Assessment of the Juvenile Justice System in Iraq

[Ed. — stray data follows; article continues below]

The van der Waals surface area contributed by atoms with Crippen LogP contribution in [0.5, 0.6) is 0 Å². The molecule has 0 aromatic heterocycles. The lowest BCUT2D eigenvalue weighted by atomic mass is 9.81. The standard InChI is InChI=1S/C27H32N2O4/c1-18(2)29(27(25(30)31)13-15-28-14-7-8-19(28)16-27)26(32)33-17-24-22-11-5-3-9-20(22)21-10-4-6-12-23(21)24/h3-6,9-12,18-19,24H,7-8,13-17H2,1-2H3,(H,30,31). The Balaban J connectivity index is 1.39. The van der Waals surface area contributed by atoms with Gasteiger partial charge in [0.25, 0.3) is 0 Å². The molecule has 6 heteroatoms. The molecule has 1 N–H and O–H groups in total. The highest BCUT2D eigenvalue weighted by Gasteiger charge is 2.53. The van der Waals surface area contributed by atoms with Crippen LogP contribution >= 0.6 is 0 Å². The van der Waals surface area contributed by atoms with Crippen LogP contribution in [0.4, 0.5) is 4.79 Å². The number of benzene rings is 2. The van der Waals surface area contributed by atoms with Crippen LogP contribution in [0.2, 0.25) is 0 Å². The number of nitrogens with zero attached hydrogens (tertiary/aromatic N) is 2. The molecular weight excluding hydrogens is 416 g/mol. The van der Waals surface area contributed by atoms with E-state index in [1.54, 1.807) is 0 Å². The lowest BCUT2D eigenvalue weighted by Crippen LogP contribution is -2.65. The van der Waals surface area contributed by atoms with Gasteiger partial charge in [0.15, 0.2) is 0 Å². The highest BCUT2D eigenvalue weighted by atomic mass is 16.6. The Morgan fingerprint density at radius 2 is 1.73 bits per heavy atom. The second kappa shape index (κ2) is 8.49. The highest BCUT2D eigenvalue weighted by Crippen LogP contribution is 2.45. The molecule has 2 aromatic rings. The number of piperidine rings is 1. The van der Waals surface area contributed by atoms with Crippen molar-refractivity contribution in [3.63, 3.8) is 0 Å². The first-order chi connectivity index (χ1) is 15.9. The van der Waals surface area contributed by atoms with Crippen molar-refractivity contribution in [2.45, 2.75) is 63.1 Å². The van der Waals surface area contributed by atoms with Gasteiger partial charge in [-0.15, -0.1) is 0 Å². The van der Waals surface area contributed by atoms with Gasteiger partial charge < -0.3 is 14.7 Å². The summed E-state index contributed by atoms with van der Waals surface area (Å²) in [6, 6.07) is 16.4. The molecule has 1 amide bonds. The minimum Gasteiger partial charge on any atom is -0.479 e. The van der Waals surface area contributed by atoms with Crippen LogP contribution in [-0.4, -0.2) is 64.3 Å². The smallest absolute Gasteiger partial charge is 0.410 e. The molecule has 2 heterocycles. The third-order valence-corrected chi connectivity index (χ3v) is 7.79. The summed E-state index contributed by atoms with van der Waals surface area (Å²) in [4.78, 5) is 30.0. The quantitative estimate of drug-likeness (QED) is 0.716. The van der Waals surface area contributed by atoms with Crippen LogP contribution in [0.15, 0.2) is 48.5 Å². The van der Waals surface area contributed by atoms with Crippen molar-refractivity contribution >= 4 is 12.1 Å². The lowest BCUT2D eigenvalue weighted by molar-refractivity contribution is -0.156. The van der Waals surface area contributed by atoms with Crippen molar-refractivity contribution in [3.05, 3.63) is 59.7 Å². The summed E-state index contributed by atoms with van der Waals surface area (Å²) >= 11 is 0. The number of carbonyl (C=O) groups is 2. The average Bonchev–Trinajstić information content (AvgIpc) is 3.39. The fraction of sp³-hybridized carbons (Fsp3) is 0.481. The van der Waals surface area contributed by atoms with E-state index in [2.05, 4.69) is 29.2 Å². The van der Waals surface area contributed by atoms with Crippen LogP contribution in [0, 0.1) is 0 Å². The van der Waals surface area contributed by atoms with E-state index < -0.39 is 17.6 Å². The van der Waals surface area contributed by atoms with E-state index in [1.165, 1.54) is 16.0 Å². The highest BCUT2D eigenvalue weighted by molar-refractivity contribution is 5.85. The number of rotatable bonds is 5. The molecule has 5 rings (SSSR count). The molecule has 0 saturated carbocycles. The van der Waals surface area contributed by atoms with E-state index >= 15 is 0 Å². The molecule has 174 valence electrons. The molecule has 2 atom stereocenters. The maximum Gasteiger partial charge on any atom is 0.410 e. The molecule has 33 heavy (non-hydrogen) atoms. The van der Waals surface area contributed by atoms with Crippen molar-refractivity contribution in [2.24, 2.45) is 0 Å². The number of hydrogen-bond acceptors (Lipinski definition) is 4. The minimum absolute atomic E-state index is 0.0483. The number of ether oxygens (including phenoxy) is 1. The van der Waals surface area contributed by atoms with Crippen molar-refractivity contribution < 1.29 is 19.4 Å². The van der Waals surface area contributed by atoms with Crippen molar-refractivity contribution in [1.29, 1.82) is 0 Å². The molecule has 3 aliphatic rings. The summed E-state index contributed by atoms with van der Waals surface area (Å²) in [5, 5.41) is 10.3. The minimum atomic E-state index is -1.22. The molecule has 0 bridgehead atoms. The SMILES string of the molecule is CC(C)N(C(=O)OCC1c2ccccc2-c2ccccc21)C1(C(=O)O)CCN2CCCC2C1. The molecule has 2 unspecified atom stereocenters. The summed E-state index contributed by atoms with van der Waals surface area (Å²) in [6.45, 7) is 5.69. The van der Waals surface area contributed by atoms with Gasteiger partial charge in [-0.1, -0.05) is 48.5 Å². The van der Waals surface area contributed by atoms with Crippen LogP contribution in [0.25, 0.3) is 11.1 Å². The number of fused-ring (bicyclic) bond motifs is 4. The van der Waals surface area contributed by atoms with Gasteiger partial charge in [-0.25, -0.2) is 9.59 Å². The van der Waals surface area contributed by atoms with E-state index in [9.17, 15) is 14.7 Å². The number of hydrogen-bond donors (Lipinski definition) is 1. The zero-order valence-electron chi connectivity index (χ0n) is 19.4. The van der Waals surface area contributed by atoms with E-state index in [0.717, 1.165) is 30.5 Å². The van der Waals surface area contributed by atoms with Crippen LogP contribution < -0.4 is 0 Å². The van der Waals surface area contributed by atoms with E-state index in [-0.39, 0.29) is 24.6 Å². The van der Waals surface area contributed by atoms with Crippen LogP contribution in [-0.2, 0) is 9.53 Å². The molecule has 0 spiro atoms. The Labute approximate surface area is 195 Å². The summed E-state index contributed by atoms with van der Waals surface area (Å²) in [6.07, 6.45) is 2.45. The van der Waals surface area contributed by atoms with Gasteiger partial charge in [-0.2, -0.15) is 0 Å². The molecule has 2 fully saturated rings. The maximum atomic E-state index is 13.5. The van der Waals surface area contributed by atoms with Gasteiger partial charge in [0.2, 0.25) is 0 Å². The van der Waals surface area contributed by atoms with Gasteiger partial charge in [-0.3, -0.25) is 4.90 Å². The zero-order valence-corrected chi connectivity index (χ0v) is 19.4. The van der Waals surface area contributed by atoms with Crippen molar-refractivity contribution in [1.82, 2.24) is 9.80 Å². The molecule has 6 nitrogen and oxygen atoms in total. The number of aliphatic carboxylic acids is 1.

During the review of the first Iraqi Country report on the UN Convention of the Rights of the Children 1998, the Child Rights Committee recommended that Iraq should take steps to reform the system of juvenile justice in the spirit of the Convention. Particular attention should be paid to 1) considering deprivation of liberty only as a measure of last resort and for the shortest possible period of time, 2) to the protection of the rights of children deprived of their liberty, and 3) to due process of law and to the full independence and impartiality of the judiciary. Training programmes on relevant international standards should be organized for professionals involved with the juvenile justice system. The assessment of the juvenile justice system will focus on identification of strengths, weaknesses and gaps in the law and its application, compliance with international juvenile justice standards, assessment of the nature of pre-trial detention, services and conditions of detention, current rehabilitation, reintegration, and follow up services for boys and girls who are released from detention and/or reformatories. The outcomes of the assessment will be used to promote restorative justice, and develop strategic direction for juvenile justice in Iraq: Gather relevant laws, documents, related international standards, international good practice including good practice from the region and then carry out a literature review; Identify the overall aims and objectives of the juvenile justice system as currently designed; Develop the conceptual framework for the assessment of the juvenile justice system; Develop research tools, the protocols and training materials for the training of field researchers; Identify, contract and train field researchers according to a pre-set criterion agreed upon with UNICEF Iraq; Conduct the assessment focusing on the following: Examination of the causes of juvenile offending behavior and review of the profiles of boys and girls likely to get into contact with the law; Identification of the arresting authorities and analysis of the procedures used when arresting children and young people; Treatment of boys and girls by the justice system from arrest, to pre-trial detention, conditions in detention, trial, conviction or release, services and conditions in juvenile reformatories and aftercare and follow up services; Examination of how child and gender friendly the judicial process is and to what extent the law is applied in practice in the courts; Analysis of the data collection system, tracking and monitoring of boys and girls and young people in contact with the law; Budgeting and costing of the current juvenile justice programmes run by MOLSA and other key entities in the juvenile justice system; Analysis of child participation and gender issues in the juvenile justice system; Use of alternatives and diversion measures to deprivation of liberty; Examination of the roles of families and communities in the prevention of offending behaviour; Analysis of the understanding of the general public and law enforcement agents regarding young offenders and the effect of programmes for juvenile offenders; Analysis of the extent to which key actors in the juvenile justice system such as the juvenile police, juvenile judges, prosecutors, lawyers, social workers, psychologists are aware of juvenile justice standards, modern practices and procedures and to extent these are being applied; Data analysis and preparation of the draft report is based on the findings of the assessment to be shared with UNICEF for feedback. Finalize the report, translation in Arabic and English, presentation to the Steering Committee and final submission of the report.